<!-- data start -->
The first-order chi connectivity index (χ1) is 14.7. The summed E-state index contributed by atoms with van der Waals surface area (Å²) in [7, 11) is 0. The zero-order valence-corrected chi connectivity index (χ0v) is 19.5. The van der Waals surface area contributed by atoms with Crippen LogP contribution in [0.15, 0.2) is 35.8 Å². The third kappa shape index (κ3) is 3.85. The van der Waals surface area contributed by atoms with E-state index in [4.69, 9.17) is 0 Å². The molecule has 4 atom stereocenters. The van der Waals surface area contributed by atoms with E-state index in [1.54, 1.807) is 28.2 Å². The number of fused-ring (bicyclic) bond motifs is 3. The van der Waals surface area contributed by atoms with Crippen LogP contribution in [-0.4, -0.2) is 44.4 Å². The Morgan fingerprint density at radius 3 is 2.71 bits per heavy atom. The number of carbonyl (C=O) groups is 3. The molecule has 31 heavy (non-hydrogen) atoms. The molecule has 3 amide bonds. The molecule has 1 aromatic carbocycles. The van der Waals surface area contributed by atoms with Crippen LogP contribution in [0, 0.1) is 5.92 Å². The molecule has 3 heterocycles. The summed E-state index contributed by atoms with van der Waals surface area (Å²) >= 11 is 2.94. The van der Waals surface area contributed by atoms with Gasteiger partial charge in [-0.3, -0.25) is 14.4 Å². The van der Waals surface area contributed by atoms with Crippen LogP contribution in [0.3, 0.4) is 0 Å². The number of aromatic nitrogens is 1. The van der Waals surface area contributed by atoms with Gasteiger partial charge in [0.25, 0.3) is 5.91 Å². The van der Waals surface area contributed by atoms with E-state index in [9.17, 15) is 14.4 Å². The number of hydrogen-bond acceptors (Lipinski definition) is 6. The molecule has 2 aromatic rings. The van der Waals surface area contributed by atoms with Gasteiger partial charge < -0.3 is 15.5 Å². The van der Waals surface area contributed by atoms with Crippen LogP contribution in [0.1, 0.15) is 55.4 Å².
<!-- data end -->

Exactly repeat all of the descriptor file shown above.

The first-order chi connectivity index (χ1) is 14.7. The summed E-state index contributed by atoms with van der Waals surface area (Å²) in [7, 11) is 0. The zero-order valence-corrected chi connectivity index (χ0v) is 19.5. The van der Waals surface area contributed by atoms with Crippen LogP contribution in [0.15, 0.2) is 35.8 Å². The third kappa shape index (κ3) is 3.85. The van der Waals surface area contributed by atoms with E-state index in [4.69, 9.17) is 0 Å². The molecule has 4 atom stereocenters. The van der Waals surface area contributed by atoms with E-state index in [1.54, 1.807) is 28.2 Å². The number of fused-ring (bicyclic) bond motifs is 3. The van der Waals surface area contributed by atoms with Crippen LogP contribution in [-0.4, -0.2) is 44.4 Å². The Morgan fingerprint density at radius 3 is 2.71 bits per heavy atom. The number of carbonyl (C=O) groups is 3. The molecule has 31 heavy (non-hydrogen) atoms. The molecule has 3 amide bonds. The molecule has 1 aromatic carbocycles. The van der Waals surface area contributed by atoms with Crippen LogP contribution in [0, 0.1) is 5.92 Å². The molecule has 3 heterocycles. The summed E-state index contributed by atoms with van der Waals surface area (Å²) >= 11 is 2.94. The van der Waals surface area contributed by atoms with Gasteiger partial charge in [-0.3, -0.25) is 14.4 Å². The van der Waals surface area contributed by atoms with Crippen LogP contribution in [0.3, 0.4) is 0 Å². The number of aromatic nitrogens is 1. The van der Waals surface area contributed by atoms with Gasteiger partial charge in [0.25, 0.3) is 5.91 Å². The van der Waals surface area contributed by atoms with E-state index in [9.17, 15) is 14.4 Å². The number of hydrogen-bond acceptors (Lipinski definition) is 6. The molecule has 2 aromatic rings. The van der Waals surface area contributed by atoms with Gasteiger partial charge < -0.3 is 15.5 Å². The van der Waals surface area contributed by atoms with Crippen LogP contribution in [0.1, 0.15) is 55.4 Å².